Synopses & Reviews
Based on a chilling historical event, Ghost Woman is a tale of the arrogance of colonizers, rape, guilt, punishment and retribution. It is set on the Southern California coast during the early nineteenth century, when Catholic missionaries rounded up all the local Indians except those still living on San Nicoland#225;s Island. When this group is finally captured, one woman jumps from the boat and returns to the island for her missing child. The novel is that woman's story, and the story of the white family with whom her life becomes entangled after she too is taken from her island home.
Based on a chilling historical event, Ghost Woman is a tale of the arrogance of colonizers, cultural blindness and an effort at cultural understanding, rape, punishment and retribution. The novel is set on the California coast when Catholic missionaries had gathered under their control the Chumash and other local Indians. In this mesmerizing novel Lawrence Thornton, the award-winning author of Imagining Argentina, depicts the shattering effects that ensue when an Indian woman is forcibly introduced into the white community of Santa Barbara in the 1800s.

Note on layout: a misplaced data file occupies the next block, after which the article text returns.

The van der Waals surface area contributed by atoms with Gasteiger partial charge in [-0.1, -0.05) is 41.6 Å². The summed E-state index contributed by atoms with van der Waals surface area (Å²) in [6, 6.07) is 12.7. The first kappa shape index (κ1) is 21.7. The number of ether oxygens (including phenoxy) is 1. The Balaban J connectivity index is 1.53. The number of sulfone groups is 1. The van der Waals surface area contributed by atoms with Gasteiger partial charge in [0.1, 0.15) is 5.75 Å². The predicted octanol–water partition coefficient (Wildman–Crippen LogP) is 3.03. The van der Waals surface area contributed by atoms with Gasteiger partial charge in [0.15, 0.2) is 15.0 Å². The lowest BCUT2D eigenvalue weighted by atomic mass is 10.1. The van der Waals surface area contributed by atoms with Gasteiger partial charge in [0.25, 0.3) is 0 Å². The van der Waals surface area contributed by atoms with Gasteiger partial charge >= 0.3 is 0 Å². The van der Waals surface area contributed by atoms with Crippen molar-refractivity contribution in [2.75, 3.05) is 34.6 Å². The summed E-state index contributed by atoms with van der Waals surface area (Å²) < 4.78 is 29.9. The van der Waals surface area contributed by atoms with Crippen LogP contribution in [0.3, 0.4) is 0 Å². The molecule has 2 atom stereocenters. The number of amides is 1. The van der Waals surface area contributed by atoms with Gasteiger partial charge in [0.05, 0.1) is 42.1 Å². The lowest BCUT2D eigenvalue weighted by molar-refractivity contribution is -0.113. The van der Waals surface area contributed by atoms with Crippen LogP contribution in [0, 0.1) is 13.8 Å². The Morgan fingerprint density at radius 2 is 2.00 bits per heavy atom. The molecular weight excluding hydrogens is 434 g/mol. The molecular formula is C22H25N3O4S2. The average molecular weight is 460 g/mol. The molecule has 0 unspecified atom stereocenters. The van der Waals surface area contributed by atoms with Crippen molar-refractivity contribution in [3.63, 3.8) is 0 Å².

About the Author
Lawrence Thornton is the author of the novels Tales from the Blue Archives (1997), Naming the Spirits (1995), Under the Gypsy Moon (1991), and Imagining Argentina, which won the 1987 PEN/Hemingway Award and the PEN/USA West Award, as well as the Commonwealth Club Prize for first novel and the Shirley Collier Award. He also wrote Unbodied Hope: Narcissism and the Modern Novel (1984). He lives in Claremont, California.